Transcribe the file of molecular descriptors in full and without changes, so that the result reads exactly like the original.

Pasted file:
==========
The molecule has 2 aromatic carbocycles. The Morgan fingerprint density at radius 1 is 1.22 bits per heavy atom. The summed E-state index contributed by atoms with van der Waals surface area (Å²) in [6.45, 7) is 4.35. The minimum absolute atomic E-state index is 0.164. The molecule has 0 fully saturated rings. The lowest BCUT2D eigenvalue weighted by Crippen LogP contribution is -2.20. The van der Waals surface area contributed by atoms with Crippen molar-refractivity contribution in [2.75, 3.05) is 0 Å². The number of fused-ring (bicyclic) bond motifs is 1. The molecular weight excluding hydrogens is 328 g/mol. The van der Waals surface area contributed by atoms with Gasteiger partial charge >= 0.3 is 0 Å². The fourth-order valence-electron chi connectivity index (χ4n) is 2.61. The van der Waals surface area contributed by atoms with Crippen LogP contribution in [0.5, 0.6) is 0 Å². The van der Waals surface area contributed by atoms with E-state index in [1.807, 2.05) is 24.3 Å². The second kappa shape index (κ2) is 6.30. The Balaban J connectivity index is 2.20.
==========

The molecule has 2 aromatic carbocycles. The Morgan fingerprint density at radius 1 is 1.22 bits per heavy atom. The summed E-state index contributed by atoms with van der Waals surface area (Å²) in [6.45, 7) is 4.35. The minimum absolute atomic E-state index is 0.164. The molecule has 0 fully saturated rings. The lowest BCUT2D eigenvalue weighted by Crippen LogP contribution is -2.20. The van der Waals surface area contributed by atoms with Crippen molar-refractivity contribution in [2.75, 3.05) is 0 Å². The number of fused-ring (bicyclic) bond motifs is 1. The molecular weight excluding hydrogens is 328 g/mol. The van der Waals surface area contributed by atoms with Gasteiger partial charge >= 0.3 is 0 Å². The fourth-order valence-electron chi connectivity index (χ4n) is 2.61. The van der Waals surface area contributed by atoms with Crippen LogP contribution in [0.5, 0.6) is 0 Å². The van der Waals surface area contributed by atoms with E-state index in [1.807, 2.05) is 24.3 Å². The second kappa shape index (κ2) is 6.30. The Balaban J connectivity index is 2.20.